In one day, Salida Middle School Principal Shannon Kettering encountered three students having difficulty coping with their family's financial struggles.
One child's father joined the military after losing his job and is training in another state before he's deployed overseas.
Another student's family is being evicted from their home. The boy is on a heart monitor and Kettering is concerned about his health.
The third hasn't been eating lunch.
"His parents can't afford it. I told them to apply for free and reduced lunches, but they said they are too proud to do that," Kettering said. "I told them they can't be that proud right now."
The downward-spiraling economy is taking its toll on everyone. Schoolchildren are no exception. Many are too young to understand their parents' struggles, but they notice the tension.
From losing their homes to foreclosure to parents losing jobs, money is tight and the youngsters begin taking on some of the same stress adults grapple with.
Children also must deal with impediments to learning that come from moving too often. Students who move twice in a year are half as likely as others to read proficiently, according to a recent study by First Focus, a nonpartisan group in Washington.
Moving also means switching schools and teachers and losing friends. The latter can be devastating to younger children, said Jonathan Sandoval, school psychologist and professor at the University of the Pacific.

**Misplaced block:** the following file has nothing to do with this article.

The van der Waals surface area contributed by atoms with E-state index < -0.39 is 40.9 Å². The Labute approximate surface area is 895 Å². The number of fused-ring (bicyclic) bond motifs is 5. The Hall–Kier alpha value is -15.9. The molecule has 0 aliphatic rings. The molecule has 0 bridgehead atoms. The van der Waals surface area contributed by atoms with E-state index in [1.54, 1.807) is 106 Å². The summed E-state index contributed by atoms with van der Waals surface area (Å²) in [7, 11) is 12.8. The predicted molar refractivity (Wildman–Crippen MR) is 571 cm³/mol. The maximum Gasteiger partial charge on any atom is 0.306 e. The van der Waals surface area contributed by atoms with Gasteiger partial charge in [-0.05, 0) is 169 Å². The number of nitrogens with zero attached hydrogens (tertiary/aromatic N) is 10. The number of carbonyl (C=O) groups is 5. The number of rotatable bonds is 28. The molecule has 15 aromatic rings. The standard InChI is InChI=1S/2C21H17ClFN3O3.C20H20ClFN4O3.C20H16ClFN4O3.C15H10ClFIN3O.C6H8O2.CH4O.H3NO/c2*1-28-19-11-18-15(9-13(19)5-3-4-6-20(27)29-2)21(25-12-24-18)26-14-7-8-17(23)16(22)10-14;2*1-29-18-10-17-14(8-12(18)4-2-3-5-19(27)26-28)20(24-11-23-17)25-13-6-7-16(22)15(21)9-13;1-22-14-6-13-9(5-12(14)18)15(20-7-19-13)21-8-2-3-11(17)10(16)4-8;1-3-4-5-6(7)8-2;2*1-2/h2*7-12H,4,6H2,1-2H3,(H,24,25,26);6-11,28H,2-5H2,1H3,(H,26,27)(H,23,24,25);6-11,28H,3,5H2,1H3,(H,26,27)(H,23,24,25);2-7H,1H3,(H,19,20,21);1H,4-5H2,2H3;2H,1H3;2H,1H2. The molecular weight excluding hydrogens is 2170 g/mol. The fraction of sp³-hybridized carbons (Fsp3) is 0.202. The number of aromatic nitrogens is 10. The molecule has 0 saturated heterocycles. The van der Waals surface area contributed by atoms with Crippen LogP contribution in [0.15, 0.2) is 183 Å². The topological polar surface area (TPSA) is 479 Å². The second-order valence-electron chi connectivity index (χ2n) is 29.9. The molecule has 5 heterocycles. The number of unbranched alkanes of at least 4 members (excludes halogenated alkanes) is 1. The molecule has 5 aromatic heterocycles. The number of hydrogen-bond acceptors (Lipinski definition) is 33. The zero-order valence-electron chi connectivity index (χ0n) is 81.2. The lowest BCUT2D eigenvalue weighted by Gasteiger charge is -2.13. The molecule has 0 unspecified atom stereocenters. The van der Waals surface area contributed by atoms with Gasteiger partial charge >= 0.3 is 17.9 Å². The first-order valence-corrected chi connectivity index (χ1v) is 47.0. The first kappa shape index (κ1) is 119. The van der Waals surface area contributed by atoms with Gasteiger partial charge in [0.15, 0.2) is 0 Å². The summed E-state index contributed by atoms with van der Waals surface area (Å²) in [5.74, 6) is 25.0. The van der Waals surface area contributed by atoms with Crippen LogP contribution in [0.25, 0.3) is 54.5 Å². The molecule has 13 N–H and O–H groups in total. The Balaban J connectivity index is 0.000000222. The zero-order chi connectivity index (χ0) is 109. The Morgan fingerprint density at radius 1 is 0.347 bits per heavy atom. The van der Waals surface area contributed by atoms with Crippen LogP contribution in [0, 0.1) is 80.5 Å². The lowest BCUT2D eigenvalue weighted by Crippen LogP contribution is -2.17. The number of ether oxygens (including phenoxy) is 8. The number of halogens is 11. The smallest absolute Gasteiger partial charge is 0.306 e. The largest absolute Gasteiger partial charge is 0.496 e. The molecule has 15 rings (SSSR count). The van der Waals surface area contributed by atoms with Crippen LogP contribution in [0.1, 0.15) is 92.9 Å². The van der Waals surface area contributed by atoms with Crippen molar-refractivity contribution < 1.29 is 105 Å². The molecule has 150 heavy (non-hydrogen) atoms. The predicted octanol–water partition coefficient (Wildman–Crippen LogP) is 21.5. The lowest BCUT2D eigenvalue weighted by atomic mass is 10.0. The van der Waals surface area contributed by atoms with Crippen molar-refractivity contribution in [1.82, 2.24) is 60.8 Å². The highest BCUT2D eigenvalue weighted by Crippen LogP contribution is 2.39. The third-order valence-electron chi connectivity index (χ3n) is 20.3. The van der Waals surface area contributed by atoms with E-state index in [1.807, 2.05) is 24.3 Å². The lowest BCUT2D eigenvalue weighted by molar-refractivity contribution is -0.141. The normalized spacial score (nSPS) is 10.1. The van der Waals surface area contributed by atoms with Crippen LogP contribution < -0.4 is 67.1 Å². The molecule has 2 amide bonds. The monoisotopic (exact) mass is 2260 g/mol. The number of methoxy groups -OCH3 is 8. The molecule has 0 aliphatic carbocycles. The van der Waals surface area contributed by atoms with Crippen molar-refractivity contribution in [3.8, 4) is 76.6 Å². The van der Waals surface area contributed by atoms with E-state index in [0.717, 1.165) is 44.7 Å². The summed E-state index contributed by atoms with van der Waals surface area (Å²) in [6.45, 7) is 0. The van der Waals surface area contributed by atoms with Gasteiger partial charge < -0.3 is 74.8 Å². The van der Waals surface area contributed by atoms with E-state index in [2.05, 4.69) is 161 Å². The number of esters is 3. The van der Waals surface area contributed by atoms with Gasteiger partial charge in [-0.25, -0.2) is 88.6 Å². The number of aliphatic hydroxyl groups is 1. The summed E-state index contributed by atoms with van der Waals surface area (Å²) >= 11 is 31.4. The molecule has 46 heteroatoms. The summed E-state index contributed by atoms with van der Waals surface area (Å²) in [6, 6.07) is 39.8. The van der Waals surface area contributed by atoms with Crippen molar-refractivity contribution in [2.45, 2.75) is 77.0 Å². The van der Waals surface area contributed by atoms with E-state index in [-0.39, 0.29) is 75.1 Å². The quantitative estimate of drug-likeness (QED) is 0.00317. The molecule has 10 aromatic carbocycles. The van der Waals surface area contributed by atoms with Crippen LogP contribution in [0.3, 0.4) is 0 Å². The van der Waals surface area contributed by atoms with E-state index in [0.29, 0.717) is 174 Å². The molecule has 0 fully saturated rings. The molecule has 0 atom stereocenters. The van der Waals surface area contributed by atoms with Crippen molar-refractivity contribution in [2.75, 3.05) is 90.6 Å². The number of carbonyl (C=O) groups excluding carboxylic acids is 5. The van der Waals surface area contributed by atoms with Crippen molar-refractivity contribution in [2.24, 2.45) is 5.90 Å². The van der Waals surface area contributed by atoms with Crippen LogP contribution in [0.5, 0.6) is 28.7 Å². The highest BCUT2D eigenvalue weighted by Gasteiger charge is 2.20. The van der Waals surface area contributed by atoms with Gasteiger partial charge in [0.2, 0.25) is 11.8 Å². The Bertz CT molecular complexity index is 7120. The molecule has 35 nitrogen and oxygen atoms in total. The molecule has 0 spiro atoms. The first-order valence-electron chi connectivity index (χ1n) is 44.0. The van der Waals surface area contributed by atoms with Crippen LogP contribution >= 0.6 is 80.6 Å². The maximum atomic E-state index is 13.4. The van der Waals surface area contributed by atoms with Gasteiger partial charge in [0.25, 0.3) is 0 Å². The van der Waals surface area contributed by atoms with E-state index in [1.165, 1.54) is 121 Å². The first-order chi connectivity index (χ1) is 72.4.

"Children are very sensitive to their parents' level of stress and that gets reflected," Sandoval said, so it's no surprise that teachers and parents notice children acting out, withdrawing, not eating or getting lower grades.
Some of that behavior is leading to a rise in detentions and suspensions at area schools.
Lisa Cotroneo of Salida has seen many of the signs in her three children, ages 12 to 15. Cotroneo's husband was in between jobs a few months ago and the family went through three foreclosures in a year. The family is now renting. In February, Cotroneo and her husband weren't sure what the family was going to live on.
Cotroneo's children began acting out their frustration when they saw other students at school with new shoes and clothes. Their grades slipped for a few weeks but have been pulled back up to A's, she said.
"In the beginning, it was very stressful. We didn't have food; they didn't understand," she said. "There was a lot of hurt and emotions. We had to tell them, 'It's not your fault. It's just the way the economy is.' "
Teachers and school staff try to make campuses "a safe place, an upbeat and positive place when the ground is crumbling beneath you," said Connie Stark, principal of Sinclear Elementary School in Ceres.
The principals and Sandoval suggest parents tell children some of their financial struggles, but only what the children need to know.
"Let the child know what's happening, but temper it to their grade level," Stark said.
They suggest parents apply for subsidized meals to ensure children are eating well, because good nutrition is necessary for brain development.
Stark urged parents to look into after-school programs. Many districts, like Ceres Unified, offer after-school recreation and academic activities at no cost.
"It takes everybody to teach our children," Stark said. "It's the home, it's the school and it's the community."
Bee staff writer Michelle Hatfield can be reached at firstname.lastname@example.org or 578-2339.